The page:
At its most basic level, secular Buddhism seeks to acculturate the dharma in the west, allowing it to sink deep roots in western cultural soil. This project is no more surprising than its putting down roots, long ago, in Chinese, Korean, Tibetan or Thai cultures – and many others. To be practised at a deeper level in each new host society, it needs to express itself in terms of the new practitioners’ culture. Western culture has a bad reputation for colonising arrogance, but in this instance, western practitioners have hitherto actually been self-effacing, meekly embracing unacculturated Tibetan, Burmese, Japanese and Thai practice traditions, to name just a few.
To my mind, this pattern creates incoherences in our inner lives. Most of us operate from a basic western reality construct whose main ingredients are a cosmology based on the big-bang theory, evolutionary biology, and updated scientific findings in everything from neuroscience to medicine. So most of us are sceptical about birthing virgins, the dead coming back to life, spirits, angels, and a personal god. We shun that sort of magical thinking. And yet, if we take up most Asian versions of Buddhism, karma-driven rebirth, hell-realms and so on go with the territory as working hypotheses.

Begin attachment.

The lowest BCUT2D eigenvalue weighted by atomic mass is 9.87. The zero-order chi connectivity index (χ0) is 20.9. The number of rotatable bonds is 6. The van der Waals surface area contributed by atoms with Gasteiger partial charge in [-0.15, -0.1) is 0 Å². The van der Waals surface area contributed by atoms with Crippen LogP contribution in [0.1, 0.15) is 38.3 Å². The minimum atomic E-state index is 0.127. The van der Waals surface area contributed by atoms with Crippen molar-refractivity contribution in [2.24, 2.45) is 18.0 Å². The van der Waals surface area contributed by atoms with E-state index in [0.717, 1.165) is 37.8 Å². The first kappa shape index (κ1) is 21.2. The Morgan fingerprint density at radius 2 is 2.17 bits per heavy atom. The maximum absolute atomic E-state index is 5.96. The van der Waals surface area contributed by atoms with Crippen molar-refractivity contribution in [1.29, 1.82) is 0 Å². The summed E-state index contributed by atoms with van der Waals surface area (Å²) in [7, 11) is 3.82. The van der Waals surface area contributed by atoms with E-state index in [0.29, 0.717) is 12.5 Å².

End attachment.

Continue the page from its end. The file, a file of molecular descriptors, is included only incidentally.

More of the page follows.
Sometimes we undertake to chant in Pali, Sanskrit, Japanese or Tibetan, though we’d make for the door if someone suggested we join in a Latin mass.
It’s no better at the communal level. Especially we children of the large north, south and west islands of Oceania are citizens of the world’s two oldest extant democracies. Social deference is foreign to our cultures. If we choose to join or form an association around our enthusiasms – cricket, netball, philately, overthrowing capitalism, or whatever – we assume that as active members we’ll have the same say and the same voting rights as any of our colleagues. Freedom understood as self-rule underpins our sense of ourselves.